Why your deductible is getting bigger

When it comes to worrying about health costs, most of the attention is directed at government programs. Medicare and Medicaid costs are going up and will start causing major problems in a few years. The Affordable Care Act is complicated, and the requirements are growing.

There is, however, an indication that the bigger story may be found in the private sector.

Most Americans get their health insurance through their employers. Some experts say that is changing. It is common to hear predictions that by 2020 or 2025 the percentage of Americans covered by their employers will drop to around 20 percent from the current level of 60 percent.

Employers want to shed that expense. We see the move toward that goal in higher premiums charged employees and especially in high deductibles. Those deductibles are so high for many employees that a new Commonwealth Fund survey indicates four in 10 working-age adults “skipped some of kind of care because of cost,” USA Today reports.

Here is a hint why: The number of workers with deductibles rose from 55 percent eight years ago to 80 percent today. In addition, the amount of that deductible is getting higher each year.

It has long been argued that one reason U.S. health care is so expensive is that the consumer does not foot the bill. That’s changing. In addition, the way it is changing is worrisome. Workers are more and more putting off spending the money. That means costs will come down. But will the average worker’s health fall as well? Last year, the research firm S&P Capital IQ predicted the big drop in the number of workers covered by employers. The reason: Those exchanges started by the Affordable Care Act. The thinking is that the exchanges will cover those with pre-existing illnesses along with everyone else. So why should employers pay? As The New York Times reported, “employers might decide to give their workers a stipend to pay for health insurance on the exchanges rather than sponsor a plan.”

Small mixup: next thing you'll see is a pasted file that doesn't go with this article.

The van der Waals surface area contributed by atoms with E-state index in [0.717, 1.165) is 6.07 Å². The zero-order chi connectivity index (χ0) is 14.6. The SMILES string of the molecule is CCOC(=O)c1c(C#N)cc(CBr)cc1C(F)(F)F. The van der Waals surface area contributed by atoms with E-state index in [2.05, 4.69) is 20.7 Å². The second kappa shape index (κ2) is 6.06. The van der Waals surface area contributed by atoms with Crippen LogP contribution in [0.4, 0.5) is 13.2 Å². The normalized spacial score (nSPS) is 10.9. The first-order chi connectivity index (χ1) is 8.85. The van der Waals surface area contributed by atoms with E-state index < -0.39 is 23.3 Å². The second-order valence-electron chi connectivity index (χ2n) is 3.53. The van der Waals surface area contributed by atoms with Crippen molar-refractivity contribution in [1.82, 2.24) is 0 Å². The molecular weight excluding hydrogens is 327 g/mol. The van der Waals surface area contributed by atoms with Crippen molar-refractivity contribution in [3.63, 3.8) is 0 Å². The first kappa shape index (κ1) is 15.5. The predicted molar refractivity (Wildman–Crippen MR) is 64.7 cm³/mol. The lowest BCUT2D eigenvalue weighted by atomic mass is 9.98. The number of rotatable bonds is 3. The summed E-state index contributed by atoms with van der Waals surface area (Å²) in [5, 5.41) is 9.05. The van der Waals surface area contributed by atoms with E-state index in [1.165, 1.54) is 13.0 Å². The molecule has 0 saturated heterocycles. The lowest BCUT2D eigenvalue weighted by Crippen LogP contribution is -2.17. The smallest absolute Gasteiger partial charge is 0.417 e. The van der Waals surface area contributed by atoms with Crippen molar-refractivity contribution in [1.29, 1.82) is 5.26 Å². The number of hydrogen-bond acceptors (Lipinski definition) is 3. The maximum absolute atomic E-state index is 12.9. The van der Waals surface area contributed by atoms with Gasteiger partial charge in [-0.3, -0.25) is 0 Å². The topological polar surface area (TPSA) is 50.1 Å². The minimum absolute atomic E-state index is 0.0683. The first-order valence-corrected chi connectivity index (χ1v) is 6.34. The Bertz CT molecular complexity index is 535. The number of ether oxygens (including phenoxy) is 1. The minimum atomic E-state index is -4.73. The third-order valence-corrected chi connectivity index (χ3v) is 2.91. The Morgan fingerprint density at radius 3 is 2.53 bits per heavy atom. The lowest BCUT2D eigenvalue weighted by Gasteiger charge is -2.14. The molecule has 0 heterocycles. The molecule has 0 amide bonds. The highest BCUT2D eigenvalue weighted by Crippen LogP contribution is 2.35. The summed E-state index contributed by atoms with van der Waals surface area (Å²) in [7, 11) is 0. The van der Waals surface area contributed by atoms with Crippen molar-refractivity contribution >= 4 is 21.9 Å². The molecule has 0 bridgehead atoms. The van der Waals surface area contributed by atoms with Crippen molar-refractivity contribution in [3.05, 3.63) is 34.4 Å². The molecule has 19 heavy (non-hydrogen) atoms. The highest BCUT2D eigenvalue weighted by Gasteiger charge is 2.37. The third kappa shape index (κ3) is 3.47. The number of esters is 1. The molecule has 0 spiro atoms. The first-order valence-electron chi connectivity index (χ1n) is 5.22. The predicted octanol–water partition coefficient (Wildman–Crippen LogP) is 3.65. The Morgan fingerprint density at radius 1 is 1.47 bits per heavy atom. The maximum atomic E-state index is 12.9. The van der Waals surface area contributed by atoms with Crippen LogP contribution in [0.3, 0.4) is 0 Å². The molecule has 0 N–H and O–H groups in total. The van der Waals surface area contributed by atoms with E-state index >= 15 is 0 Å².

The savings for the employers will be enormous. For a long time, many observers hoped those savings would be passed along to the workers in the form of higher pay. However, that hope is not as bright as it once was.

Another problem is taxes. Right now if the employer pays the bulk of a worker’s health insurance, it is tax-free. If the employers pay a stipend, that could be construed as compensation and taxed as income. When that detail is worked out, the switch over will gain speed. So-called “Cadillac” insurance plans are already targeted for taxing come 2018. That is another reason why employers want to reduce the costs quickly.

The switch from employer plan to government exchange will change the nature of U.S health insurance for nongovernment employees. It will be similar to the end of private pensions. The costs and the risks are shifting to the employee.

Isn’t it time we start talking about this?

— LIVINGSTON DAILY PRESS & ARGUS